17.  How is fertilization occurred in PoreIla?

Ans:  The neck canal cells and the venter canal cells of mature archegonia degenerate. They form mucilage-like substance. It exerts pressure and burst the cover cells. The mucilaginous fluid oozes out of ruptured neck and attracts the sperms. A large number of sperms collect near the neck. But only one of them passes down and fuses with the egg to form the oospore.

18.  What is rhizome? Give its function.

Ans:  It is horizontal portion and grows underground. It bears three rows of small brown or colourless leaves. It also bears rhizoids. The cells are rich in protoplasm and oil globules.

19.  Give structure of leaf of Polytrichum.

Ans:  Leaves have broad bases. Leaves in the upper portion are green. But the lower ones are brown. Each leaf has a broad, colourless sheathing leaf base and narrow distal limb. The mid-rib forms the major part of the leaf. These leaves possess extra photosynthetic tissue in the form of closely set vertical plates of green cells. These are known as lamellae. Green lamellae act as additional photosynthetic tissue.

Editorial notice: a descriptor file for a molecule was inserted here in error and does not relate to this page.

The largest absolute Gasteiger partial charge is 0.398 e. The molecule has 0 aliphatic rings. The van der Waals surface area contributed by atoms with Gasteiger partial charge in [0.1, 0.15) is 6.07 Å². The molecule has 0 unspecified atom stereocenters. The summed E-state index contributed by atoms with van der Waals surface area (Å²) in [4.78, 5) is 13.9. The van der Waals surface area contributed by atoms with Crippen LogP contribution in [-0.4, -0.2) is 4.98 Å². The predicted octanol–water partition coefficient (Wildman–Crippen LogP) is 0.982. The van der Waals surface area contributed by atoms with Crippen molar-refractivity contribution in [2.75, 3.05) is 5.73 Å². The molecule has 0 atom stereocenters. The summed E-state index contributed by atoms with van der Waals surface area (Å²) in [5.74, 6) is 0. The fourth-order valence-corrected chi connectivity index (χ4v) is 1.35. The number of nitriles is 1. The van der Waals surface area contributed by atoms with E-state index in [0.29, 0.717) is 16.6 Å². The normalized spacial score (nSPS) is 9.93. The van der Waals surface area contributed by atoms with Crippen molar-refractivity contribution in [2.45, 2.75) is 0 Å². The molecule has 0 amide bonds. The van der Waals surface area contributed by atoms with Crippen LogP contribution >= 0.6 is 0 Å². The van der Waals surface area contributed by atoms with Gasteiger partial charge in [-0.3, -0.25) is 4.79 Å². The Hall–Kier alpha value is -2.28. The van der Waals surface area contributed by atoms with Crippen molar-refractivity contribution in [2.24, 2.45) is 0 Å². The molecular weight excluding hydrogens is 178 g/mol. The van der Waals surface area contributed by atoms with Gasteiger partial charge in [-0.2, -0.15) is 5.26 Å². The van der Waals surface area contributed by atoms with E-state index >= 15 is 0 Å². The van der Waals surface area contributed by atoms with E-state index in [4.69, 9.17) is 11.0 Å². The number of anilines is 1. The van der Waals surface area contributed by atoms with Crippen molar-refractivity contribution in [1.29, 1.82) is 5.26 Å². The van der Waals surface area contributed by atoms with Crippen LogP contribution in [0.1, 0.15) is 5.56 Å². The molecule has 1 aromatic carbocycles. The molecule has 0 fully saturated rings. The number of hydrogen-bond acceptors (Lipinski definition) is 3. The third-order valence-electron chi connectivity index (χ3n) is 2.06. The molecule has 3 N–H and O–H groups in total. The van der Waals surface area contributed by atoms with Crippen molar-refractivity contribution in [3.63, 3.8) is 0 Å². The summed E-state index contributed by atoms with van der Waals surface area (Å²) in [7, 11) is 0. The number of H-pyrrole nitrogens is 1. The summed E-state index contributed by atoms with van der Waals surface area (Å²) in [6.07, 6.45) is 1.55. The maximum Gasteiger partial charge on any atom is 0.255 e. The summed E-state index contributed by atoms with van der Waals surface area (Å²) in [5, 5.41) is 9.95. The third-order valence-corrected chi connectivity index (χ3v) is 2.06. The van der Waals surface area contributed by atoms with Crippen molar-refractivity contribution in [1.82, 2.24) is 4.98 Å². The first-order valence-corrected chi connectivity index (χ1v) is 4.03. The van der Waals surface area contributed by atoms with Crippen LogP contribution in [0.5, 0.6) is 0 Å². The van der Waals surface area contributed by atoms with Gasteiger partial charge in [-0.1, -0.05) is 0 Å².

20.  What is archognial head?

Ans:  The flask-shaped archegonia are borne at the apices of leafy stems. Archegonium is surrounded by perichaerial leaves. These leaves overlap to form a closed bud-like structure. The archegonia occur in cluster of 3 to 6.

21.  What is Peristome? Give its function.

Ans:  Peristome is present in the form of a thick rim. It bears a number of rigid teeth. The epiphragm fills the space inside the ring of peristome teeth and is attached to their tips. Peristome teeth arise from the rim or diaphragm.

22.  How are spores dispersed in Polytrichum?

Ans:  Cells of the epiphragm dry up during dry conditions. It separates the operculum. The calyptra falls. Epiphragm also dries up between the peristome pores. The central tissue of theca region except the spores degenerates. Thus the spores lie free in the centre of the capsule at maturity. Spores come out through pores. They are dispersed by wind.